Bad credit just doesn’t feel good, does it?
It can hang over you like a menacing storm cloud, but it’s not just your mood that’s affected. In our past research about credit scores and how they affect lending, experts have told us that bad credit can cost you hundreds of dollars a month in higher payments for mortgages, cars and credit card balances.
Getting rid of that bad credit isn’t easy, but we’ve found a series of actionable tips from industry experts and our own research that will help you bump up your credit score.
During the next few minutes, we’re going to guide you through what a bad score actually is, how you get it and what you can do to repair it.
What Exactly is a Bad Score?
Before we talk about how you can repair your credit score, it’s important to know what bad scores are. Every consumer has credit scores from multiple credit bureaus (Experian, TransUnion, Equifax), the agencies who keep track of your financial history and create a score based on that history.
That score is then used by lenders (banks, credit cards, car dealerships) to determine how likely it is that you’ll pay them back. It’s kind of like how colleges look at your high school GPA as an indicator of how likely you are to do well at their school.
According to Credit.org, a helpful website run by non-profit credit counseling agency Springboard (more on them later), “good” scores are 680 and above. “Acceptable” scores are between 620 and 679 and “bad” scores are anything below 620.
Like we said, each credit bureau will give you their own score based on their own mix of calculations. But most of the time, those scores will be within a few points of each other.
Bad Credit is More Than Just a Number
But here’s the catch. Even though there’s a general definition of bad credit (around 620 or below), we really believe, based on a conversation we had with credit expert John Ulzheimer (@JohnUlzheimer), a bad score is one that keeps you from getting a good interest rate on a loan or credit card.
In other words, we’re not so much concerned about the specific number as we are about what that number means when you apply for a mortgage, for example.
And that’s where Springboard Nonprofit Consumer Credit Counseling is really helpful. They’ve published on their website, Credit.org, a great infographic that shows you, based on 2012 statistics, how your credit score can affect the offers you get for loans.
How “Average” Credit Scores Can Actually Be Bad Credit Scores
Friends or websites might tell you 650 is an average score, not a bad one. But let’s look at how that 650 could affect you as compared to, let’s say, a 700.
With a credit score of 650, you could get a five-year, $25,000 car loan at an average rate of around 11.6%.
With a credit score of 700, you could secure that same loan at a rate of about 6.5%, making the difference between the two rates about 5%. The real question is, what kind of difference does 5% make over the life of a five-year, $25,000 loan? More than $3,300 in interest paid, which equals out to about $55 a month.
So, when you look at credit scores that way, even though a 650 is considered an average score, it really is a bad score when you’re trying to get a car loan.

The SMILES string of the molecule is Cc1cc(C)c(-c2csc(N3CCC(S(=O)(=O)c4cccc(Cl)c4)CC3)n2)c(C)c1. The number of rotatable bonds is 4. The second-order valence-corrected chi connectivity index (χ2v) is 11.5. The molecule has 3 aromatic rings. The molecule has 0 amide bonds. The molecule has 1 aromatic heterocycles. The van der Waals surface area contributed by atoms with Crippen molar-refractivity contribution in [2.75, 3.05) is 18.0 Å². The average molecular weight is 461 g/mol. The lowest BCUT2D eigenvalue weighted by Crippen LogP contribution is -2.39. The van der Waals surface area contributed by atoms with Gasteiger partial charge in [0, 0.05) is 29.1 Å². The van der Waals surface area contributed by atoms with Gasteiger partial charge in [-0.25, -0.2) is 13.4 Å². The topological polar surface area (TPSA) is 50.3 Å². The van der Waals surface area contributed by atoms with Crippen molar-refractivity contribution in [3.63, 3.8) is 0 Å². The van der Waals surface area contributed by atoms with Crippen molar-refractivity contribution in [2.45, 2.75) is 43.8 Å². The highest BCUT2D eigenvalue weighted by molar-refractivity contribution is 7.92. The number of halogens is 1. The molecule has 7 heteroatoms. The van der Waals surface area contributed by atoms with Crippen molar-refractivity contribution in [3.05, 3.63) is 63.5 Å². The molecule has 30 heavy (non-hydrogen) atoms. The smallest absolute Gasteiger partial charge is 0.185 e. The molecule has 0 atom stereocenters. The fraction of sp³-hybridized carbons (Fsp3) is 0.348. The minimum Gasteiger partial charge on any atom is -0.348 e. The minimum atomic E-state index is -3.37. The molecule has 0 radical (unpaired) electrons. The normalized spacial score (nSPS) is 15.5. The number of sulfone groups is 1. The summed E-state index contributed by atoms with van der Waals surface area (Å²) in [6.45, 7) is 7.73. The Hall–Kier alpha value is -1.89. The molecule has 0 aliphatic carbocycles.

Now, what about the person who has truly bad credit (in this case, bad credit would be “subprime”, which is between 550 and 620)?
According to Springboard, it will literally cost you more than $100,000 if you decide to buy a home with a $160,000 mortgage. And remember that $25,000 auto loan? It will cost you $5,000 more than someone with a score between 620 and 680.
We’ve tried to give you a good definition of bad credit, not just in terms of numeric scores, but how it actually affects your life. Next up: What kinds of things can drop your credit scores into “bad” territory.
The Factors that Can Turn Your Good Credit Score into a Bad One
Certain factors in your credit history have more influence over your credit score than others. Credit expert John Ulzheimer broke it down for us during an interview.
Basically, the two most important factors are how often you pay your bills on time and how much credit card debt you have in relation to your credit card limits (known as “utilization”). In fact, John said these two factors make up 66% of your credit score.
So what does that mean for you? If you’ve got a bad score, there’s a really good chance it has to do with late payments or high credit card balances.
Late payments are broken down into four categories: 30 days, 60 days, 90 days and collections. As you can see, not all late payments are the same.
According to Credit.com, 30- and 60-day delinquencies affect your credit score differently than a 90-day delinquency would. It’s kind of like a speeding ticket, where you pay a lot more for going 50 mph over the speed limit as opposed to 10 mph over. One could be just a simple mistake, while the other indicates recklessness.
So, creditors are much more concerned if you have a 90-day delinquency. Late payments of 30 or 60 days can knock your score down between 60 and 110 points, depending on your credit history and score. The good news is that, after about two years, these late payments won’t affect your score that much even though they’ll remain on your report for seven years.
The reason why a 90-day delinquency is more damaging is because it affects your score for up to seven years. As Credit.org explains it, the 90-day mark is what creditors use to determine their trustworthiness. They basically ask themselves, “What are the chances that this person is going to make a payment at least 90 days late?”
So, when you pay 90 days late, you’re crossing over into a place you don’t want to go. And what’s worse is that it could affect your score for the entire seven years it stays on your report.
There are several other factors than can send your credit score into sub-620 territory – accounts that go to collections, foreclosure and bankruptcy all can put a serious dent in your score.
To get a sense of how much these things can damage your scores, we turned to a “damage points” table created by the Fair Isaac Corporation (FICO), a company who generates a credit score that many banks, credit card companies and mortgage lenders use to make a decision about your loan.
Their damage-points table was published in an article by Creditcard.com this past year. According to FICO, someone with a 680 can expect their scores to drop in the following ways:
- 30-day delinquency: 60-80 points
- Foreclosure: 85-100 points
- Bankruptcy: 130-150 points
This article also brings up the effect your credit card utilization has on your score. This is the area where we get into discussions about “maxing out” your credit card, which basically means your balance is right at your total credit limit. The penalty for maxing out a card is anywhere from 10 to 30 points.
Now that we’ve broken down how your credit goes from good to bad, let’s talk about how you can fix your bad credit.